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Original Issue


An avian hot line alerted U.S. birders to a stray wood sandpiper in New York

There are telephone numbers that people call to get various kicks. For some New Yorkers, nothing matches 212-832-6523. "Greetings," says Tom Burke's recorded voice when you dial the number. "This is the New York Rare Bird Alert." When Burke's birders called his hot line Nov. 1, they heard an extraordinary Special Report: "This morning a wood sandpiper was identified at the Marshlands Conservancy in Rye, Westchester County."

A wood sandpiper! Wow! The news that Tringa glareola had somehow wound up on the western shore of Long Island Sound sent tingles up the spines of the avian inclined. The wood sandpiper summers mainly in Siberia and in limited numbers in Scandinavia, and it winters in southern Africa, India and northern Australia. It never comes to New York. This was an alert for the ages.

The 48-year-old Burke, a resident of Rye himself, was among the very first to identify the bird. Early that Wednesday morning, Oct. 31, he had dropped by Marshlands before commuting to his job as manager of a Manhattan accounting firm. He had caught a glimpse of "an odd-looking thing running into the reeds." The next morning he visited Marshlands again. There he met Lysle Brinker, 28, a friend and fellow birder. Burke asked Brinker, a petroleum-industry analyst, if he had seen a particularly queer-looking solitary sandpiper, a species sometimes seen at Marshlands and one that, as it happens, resembles a wood sandpiper. Brinker said that a shorebird had, in fact, given a strange call. With that, Burke and Brinker joined the hunt.

"For 45 minutes, nothing happened," Burke says. "Then, as we were walking out, we heard a call, sort of a trebled note different from anything I was familiar with. We looked up, and the bird landed about 20 yards from us, on a mud flat. If we had left 15 seconds earlier we would have missed it."

The bird's upper parts were brown and heavily spotted. It had a white supercilium (a line over the eye) and long green legs. Needing to note other markings, the men flushed the bird. "It showed us a white rump, a banded tail and palish underwings," says Burke. They hurried back to Brinker's car, consulted a reference book and excitedly identified the bird as a wood sandpiper. Burke ran home to call other birders and to record the finding for his Rare Bird Alert patrons.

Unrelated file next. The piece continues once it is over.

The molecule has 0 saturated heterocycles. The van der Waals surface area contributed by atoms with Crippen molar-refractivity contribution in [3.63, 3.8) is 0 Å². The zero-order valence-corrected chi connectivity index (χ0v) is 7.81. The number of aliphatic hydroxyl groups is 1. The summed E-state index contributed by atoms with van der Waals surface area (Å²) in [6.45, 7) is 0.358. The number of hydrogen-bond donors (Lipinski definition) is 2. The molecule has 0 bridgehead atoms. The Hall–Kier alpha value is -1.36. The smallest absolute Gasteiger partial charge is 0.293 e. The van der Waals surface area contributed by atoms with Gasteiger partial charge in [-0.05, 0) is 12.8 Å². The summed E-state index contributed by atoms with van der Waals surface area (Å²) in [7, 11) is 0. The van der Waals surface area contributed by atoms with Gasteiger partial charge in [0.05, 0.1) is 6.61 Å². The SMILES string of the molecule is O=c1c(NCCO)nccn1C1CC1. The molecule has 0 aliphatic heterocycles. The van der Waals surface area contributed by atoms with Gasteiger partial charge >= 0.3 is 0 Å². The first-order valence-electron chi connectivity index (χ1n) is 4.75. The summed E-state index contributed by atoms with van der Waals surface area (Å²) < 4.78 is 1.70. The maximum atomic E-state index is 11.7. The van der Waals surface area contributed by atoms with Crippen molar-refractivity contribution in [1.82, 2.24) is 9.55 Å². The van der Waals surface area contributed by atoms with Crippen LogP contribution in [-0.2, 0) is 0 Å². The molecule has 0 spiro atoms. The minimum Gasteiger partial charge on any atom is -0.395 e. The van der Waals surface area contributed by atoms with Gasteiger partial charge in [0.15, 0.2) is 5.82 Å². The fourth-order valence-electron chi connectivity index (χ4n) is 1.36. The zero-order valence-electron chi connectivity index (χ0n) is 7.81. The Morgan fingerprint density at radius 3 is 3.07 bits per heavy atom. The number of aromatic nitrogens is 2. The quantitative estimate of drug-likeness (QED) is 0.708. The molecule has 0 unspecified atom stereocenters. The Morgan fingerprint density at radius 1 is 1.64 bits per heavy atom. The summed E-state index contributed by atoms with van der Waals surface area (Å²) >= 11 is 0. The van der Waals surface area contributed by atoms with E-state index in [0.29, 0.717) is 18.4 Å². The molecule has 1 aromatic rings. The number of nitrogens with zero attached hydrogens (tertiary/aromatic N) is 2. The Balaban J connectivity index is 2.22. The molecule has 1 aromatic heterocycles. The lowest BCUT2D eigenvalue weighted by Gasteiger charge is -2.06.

The stampede was on. Birders from New England to Pennsylvania, Delaware and Virginia flocked to Marshlands with their spotting scopes. It's difficult to convey the impact of such a sighting on these passionate people. Take the case of Denny Abbott. He and his son, Steven, drove from Stratham, N.H., to Rye. They saw the bird on Friday, Nov. 2, and Abbott drove his son back home to New Hampshire. On Saturday he headed for Boston's Logan Airport to pick up a friend from California, whom he took to Marshlands to see the bird.

By the time the wood sandpiper disappeared, on Nov. 5, about a thousand birders had peered at it. A number of them were listers who note how many species they have seen and where. Burke's own life list has more than 2,200 entries, and his local list for Rye now has 291. Marshlands and the adjacent Rye Golf Club, which allowed sandpiper fans to use its parking lot and posted signs indicating the proper mud flat, are especially good areas for birding. "Marshlands," Burke explains, "has the only really viable salt marsh left in Westchester County."

It is known that wood sandpipers hang around such marshes, but the question remains: How in the world did this bird wind up so far off course? Its migration route is on the opposite side of the globe.

"There are a lot of theories," Burke says. "Possibly it got mixed up with a different group of shorebirds that came this way. It might have been a Scandinavian bird that got caught by a weather depression and sucked right over Greenland."

Burke has written a report on the sandpiper for the New York State Avian Records Committee (NYSARC), a group of bird-watchers who are experts in species identification. Burke described the bird, its plumage and its habits. He sent along photographs of the bird and a tape recording of its call. Brinker cosigned the submission. Only with the NYSARC's stamp of approval does the rare visit become official in New York State.

But Burke, Brinker and a thousand others are already convinced of what they saw. "Look," says Burke. "If you're interested in fish or plants, you know what to expect when you look somewhere. But birds give the unexpected. You see things that boggle your mind. In birding circles, we call them cosmic mindblowers. This was a cosmic mindblower."



A thousand enthusiasts flocked to catch a glimpse of "Tringa glareola" over five days.